Treat raw pet food the same way we treat the food we eat. Many of us (including myself) also enjoy sushi, steak tartare, oysters, and many other raw human food products. As long as you limit opportunities for cross contamination and source your product from a reputable raw food provider, everything should be just fine.

 Proper handling tips include:

·     Washing hands after handling any raw food.
·     Wiping down counters with an anti-bacterial cleanser.
·     Using stainless steel bowls, and washing those bowls after each use.
·     If you buy bulk raw and process it into daily portions like I do, I would also suggest designating a cutting board just for the raw dog food.
·     Lastly, follow all guidelines put forth by the manufacturer. 

“How much do I feed?”

There are many variables to finding out the correct amount of raw food to feed your pet, some of which include the current weight of the pet, the desired weight, the age, the activity level, and the overall condition that your pet is in. Most manufacturers recommend feeding a specific percentage of the pet’s body weight. You will need to use this as a gauge as the percentage method is not an exact means of finding the optimal amount. There will be a fair amount of trial and error at first before you figure out what works best for your pet. Start with the recommended amounts and go from there. Most manufacturers suggest feeding 2-3% of your pet’s desired body weight per day. If you feed twice a day, you would just divide the amount for two servings. This is a very general guideline, and does not include an adjusted portion if you were to feed or supplement any raw meaty bones or any recreational bones.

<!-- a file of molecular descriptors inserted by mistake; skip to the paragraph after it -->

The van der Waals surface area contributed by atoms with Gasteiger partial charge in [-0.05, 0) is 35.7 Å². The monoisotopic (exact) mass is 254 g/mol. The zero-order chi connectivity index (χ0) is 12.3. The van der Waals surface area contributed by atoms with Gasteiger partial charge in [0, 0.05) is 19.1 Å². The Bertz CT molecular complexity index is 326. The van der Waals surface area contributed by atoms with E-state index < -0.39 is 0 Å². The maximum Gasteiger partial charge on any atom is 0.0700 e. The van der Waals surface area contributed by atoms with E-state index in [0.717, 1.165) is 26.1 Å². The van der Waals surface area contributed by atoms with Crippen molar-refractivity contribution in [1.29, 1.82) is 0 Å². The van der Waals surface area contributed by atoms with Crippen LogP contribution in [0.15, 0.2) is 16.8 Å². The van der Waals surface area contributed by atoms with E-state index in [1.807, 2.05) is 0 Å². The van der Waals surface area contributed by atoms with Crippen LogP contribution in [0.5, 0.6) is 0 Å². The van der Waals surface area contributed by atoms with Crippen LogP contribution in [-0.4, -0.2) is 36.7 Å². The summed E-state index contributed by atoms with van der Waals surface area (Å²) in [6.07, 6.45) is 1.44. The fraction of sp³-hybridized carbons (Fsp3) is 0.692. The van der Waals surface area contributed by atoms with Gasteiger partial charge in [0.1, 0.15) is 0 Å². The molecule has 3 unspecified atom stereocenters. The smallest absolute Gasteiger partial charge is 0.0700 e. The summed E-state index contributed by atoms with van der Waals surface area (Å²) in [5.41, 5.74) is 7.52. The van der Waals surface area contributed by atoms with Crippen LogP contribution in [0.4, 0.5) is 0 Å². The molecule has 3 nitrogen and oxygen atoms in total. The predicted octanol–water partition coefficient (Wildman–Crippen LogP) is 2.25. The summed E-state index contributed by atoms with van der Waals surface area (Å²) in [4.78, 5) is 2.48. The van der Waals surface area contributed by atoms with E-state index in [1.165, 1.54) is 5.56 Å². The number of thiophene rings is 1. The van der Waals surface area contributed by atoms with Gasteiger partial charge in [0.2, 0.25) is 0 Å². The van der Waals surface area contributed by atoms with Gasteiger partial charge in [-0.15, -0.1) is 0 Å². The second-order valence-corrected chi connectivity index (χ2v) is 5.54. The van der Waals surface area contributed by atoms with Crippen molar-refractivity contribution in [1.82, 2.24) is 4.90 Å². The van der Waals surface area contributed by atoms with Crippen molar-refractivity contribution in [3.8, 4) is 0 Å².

“A raw diet will work for your pet…but will it work for you?”

Ultimately, it comes down to doing your homework and then giving it a try. There are many reasons that raw diets aren’t for everyone. You will have to get over the convenience of kibble and cans and deal with food that looks relatively unappetizing to us humans. You will have bloody juices on your hands at some point (but you can wear gloves if you are squeamish to these things) and if you feed raw green tripe it will smell. Feeding raw is not a diet of convenience. You will need to thaw and portion meals twice a day. Some nights you may forget to take a portion out of the freezer to  thaw and you will wake up with a hungry pet staring at you with sad eyes. It is easy to reach for a scoop of kibble or a can of food. Resist the easy temptation, make them wait and keep with it. Your pets will thank you with better overall health and lower veterinarian bills in the long run.

In part two, I will answer more frequently asked questions such as how to choose a raw diet, where to buy a raw diet, how to transition to a raw diet, and why high pressure pasteurization is so controversial.